Each radial grid has a unique id:
<radial_grid eq="r=d*i" d="0.01" istart="0" iend="99" id="lin"> <radial_grid eq="r=a*exp(d*i)" a="1.056e4" d="0.05" istart="0" iend="249" id="log">
and each numerical function must refer to one of these ids:
<function grid="lin"> ... ... </function>
In this example, the function
element should contain 100 numbers (i = 0, ..., 99).
Each number must be separated by a <newline>
character or by one or
more <tab>
's or <space>
's (no commas).
For numbers with scientific notation, use this format: 1.23456e5
or 1.23456E5
and not 1.23456D5
.
A program can read the values for and from the file
or evaluate them from the eq
and associated parameter attributes.
There are currently six types of radial grids:
eq  parameters 
r=d*i

d

r=a*exp(d*i)

a and d

r=a*(exp(d*i)1)

a and d

r=a*i/(1b*i)

a and b

r=a*i/(ni)

a and n

r=(i/n+a)^5/aa^4

a and n

The istart
and iend
attributes indicating the range of i should always be present.
Although it is possible to define as many radial grids as desired, it is recommended to minimize the number of grids in the dataset.
Shape function for the compensation charge
The general formulation of the compensation charge uses an expansion over the partial waves ij and the spherical harmonics:
where is a Gaunt coefficient.
The standard expression ^{[1]} for the shape function
is a product of the multipole moment and a shape function :
Several formulations ^{[1]}^{[3]} define
, where is an independent shape function:
type  parameters  k(r)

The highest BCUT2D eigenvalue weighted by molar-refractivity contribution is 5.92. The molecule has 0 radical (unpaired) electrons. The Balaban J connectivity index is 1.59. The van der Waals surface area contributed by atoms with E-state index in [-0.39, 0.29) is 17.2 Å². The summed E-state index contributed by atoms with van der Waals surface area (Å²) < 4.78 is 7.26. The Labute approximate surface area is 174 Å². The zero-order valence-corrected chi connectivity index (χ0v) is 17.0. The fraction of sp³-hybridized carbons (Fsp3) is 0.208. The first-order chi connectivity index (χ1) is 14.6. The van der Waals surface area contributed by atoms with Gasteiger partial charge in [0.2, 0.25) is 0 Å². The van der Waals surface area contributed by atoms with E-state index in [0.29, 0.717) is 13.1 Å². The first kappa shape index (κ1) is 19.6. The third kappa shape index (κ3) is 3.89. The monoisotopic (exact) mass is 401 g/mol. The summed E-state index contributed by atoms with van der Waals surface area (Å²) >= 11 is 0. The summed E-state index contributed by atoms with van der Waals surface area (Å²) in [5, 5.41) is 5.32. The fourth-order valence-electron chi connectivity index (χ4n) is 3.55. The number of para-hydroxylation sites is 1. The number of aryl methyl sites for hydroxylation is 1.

gauss

rc


sinc

rc


exp

rc and lamb

Example:
<shape_function type="gauss" rc="3.478505426185e01">
Another formulation ^{[4]} defines directly :
type  parameters  g_{l}(r) 
bessel

rc

For bessel
the four parameters
(, ,
, )
must be determined from rc
for each value of as described in ^{[4]}.
Example:
<shape_function type="bessel" rc="3.478505426185e01">
There is also a more general formulation where
is given in a numerical form. Several shape functions can be set (with the <shape_function>
tag),
depending on and/or combinations of partial waves (specified using the optional state1
and state2
attributes).
See for instance section II.C of ^{[5]}.
Example 1, defining numerically in :
<shape_function type="numeric" l=0 grid="g1"> ... ... </shape_function>
Example 2, defining directly for states
=N2s
and =N2p
, and =0:
<shape_function type="numeric" l=0 state1="N2s" state2="N2p" grid="g1"> ... ... </shape_function>
Radial functions
Continuing, we have now reached the allelectron (resp. pseudo core, pseudo valence) density:
<ae_core_density grid="g1"> 6.801207147443e+02 6.801207147443e+02 6.665042896724e+02 ... ... </ae_core_density> <pseudo_core_density rc="1.1" grid="g1"> ... ... </pseudo_core_density> <pseudo_valence_density rc="1.1" grid="g1"> ... ... </pseudo_valence_density>
The numbers inside the ae_core_density
(resp. pseudo_core_density
,
pseudo_valence_density
) element defines the radial part of
(resp. , ).
The radial part must be multiplied by to get the full density
( should integrate to the number of core electrons).
The pseudo core density and the pseudo valence density are defined similarly and
also have a rc
attribute specifying the matching radius.
The ae_partial_wave
, pseudo_partial_wave
and projector_function
elements contain the radial parts of the ,
and
functions for the state